Physicists argue that their field is the most fundamental science. After all, every other science – biology, engineering, chemistry and so on – depends on the substances, energies and interactions of physics.
But Robert Lanza, a US doctor and eminent scientist, believes this is upside-down, and that biology is the central driving science in the Universe. He calls his theory ‘biocentrism’.
Lanza first set out his ideas in a 2007 article that appeared in The American Scholar, and later expanded them in a 2009 book titled Biocentrism: How Life And Consciousness Are The Keys To Understanding The True Nature Of The Universe. In both works, he argues that consciousness creates the Universe, not the other way around. “Biocentrism is a new theory of everything,” he says. “In this view, life and consciousness are central to any true understanding of the Universe.”
Take the classic double-slit experiment, one of the mysteries in quantum mechanics. If you fire a beam of electrons at two parallel slits onto a screen, the electrons travelling through one slit interact with those travelling through the other to produce an interference pattern. However, the pattern is still produced even if the electrons are fired through one at a time. They seemingly interact with themselves. But that’s not all. If we observe which slit each particle travels through, then the pattern isn’t formed. The particles no longer appear to interact with one another. It’s like they ‘know’ they’re being watched. Physicists are yet to solve this problem, but Lanza thinks he has the answer.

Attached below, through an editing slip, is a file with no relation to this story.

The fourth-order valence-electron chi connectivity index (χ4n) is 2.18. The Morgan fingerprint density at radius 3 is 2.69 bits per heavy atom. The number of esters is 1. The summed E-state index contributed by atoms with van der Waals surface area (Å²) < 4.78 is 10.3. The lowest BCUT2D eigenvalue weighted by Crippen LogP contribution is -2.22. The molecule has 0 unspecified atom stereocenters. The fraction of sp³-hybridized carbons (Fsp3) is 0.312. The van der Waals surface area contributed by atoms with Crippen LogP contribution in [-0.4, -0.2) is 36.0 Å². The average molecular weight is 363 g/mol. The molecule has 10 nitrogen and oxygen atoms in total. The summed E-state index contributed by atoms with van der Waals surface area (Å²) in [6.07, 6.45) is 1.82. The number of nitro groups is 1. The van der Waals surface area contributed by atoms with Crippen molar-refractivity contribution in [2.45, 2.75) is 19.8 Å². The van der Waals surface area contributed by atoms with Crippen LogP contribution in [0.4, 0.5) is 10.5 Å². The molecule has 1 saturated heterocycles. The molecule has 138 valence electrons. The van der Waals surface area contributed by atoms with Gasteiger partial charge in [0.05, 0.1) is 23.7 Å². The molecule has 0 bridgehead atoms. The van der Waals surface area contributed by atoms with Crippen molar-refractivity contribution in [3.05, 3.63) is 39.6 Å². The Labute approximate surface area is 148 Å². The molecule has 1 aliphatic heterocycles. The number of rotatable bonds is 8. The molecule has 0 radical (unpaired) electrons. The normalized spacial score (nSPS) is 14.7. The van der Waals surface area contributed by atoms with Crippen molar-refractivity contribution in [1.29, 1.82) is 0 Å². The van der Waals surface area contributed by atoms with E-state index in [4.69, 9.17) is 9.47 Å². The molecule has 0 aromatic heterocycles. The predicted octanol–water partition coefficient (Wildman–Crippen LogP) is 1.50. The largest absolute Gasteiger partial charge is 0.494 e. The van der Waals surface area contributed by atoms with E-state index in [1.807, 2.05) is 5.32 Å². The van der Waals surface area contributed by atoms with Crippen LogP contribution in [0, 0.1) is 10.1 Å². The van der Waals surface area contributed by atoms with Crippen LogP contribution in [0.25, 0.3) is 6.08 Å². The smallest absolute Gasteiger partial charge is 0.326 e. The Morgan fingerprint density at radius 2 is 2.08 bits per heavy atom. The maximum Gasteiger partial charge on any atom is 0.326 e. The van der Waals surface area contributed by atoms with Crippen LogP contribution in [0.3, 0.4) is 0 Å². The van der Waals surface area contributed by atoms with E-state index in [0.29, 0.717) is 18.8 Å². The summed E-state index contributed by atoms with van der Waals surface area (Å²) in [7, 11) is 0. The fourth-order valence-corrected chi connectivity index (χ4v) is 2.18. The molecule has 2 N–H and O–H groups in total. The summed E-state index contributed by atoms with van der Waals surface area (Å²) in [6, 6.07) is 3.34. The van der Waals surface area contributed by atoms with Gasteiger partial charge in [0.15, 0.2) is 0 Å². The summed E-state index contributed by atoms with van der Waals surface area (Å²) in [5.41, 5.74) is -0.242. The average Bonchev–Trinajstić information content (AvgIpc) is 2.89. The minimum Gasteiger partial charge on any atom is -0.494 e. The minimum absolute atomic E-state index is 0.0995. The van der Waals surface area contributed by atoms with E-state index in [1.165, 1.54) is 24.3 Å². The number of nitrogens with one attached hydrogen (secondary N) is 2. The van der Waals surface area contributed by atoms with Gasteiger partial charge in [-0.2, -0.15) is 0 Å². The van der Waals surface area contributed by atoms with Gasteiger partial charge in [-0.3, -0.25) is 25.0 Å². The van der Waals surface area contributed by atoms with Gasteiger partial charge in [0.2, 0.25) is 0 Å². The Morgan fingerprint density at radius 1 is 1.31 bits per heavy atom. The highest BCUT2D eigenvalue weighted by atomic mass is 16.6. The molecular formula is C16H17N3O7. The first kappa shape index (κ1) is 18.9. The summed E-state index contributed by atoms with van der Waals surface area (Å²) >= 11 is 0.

“How can a particle change its behaviour depending on whether you watch it or not? The answer is simple – reality is a process that involves our consciousness,” he says.
The same logic holds for entangled particles: the phenomenon that the specific quantum states of particles are seen to remain connected regardless of the distance between them. “How can a pair of particles possibly be instantaneously connected on opposite sides of the Galaxy? Because they’re not – space and time are simply tools of our mind,” Lanza says.
Reception to these ideas has been mixed. Some have questioned whether biocentrism can ever generate testable predictions, while others have argued that it is more of a philosophical than a scientific theory.
Lanza disagrees.“They are incorrect,” he says. “Even the entanglement of living beings might soon be scientifically testable.”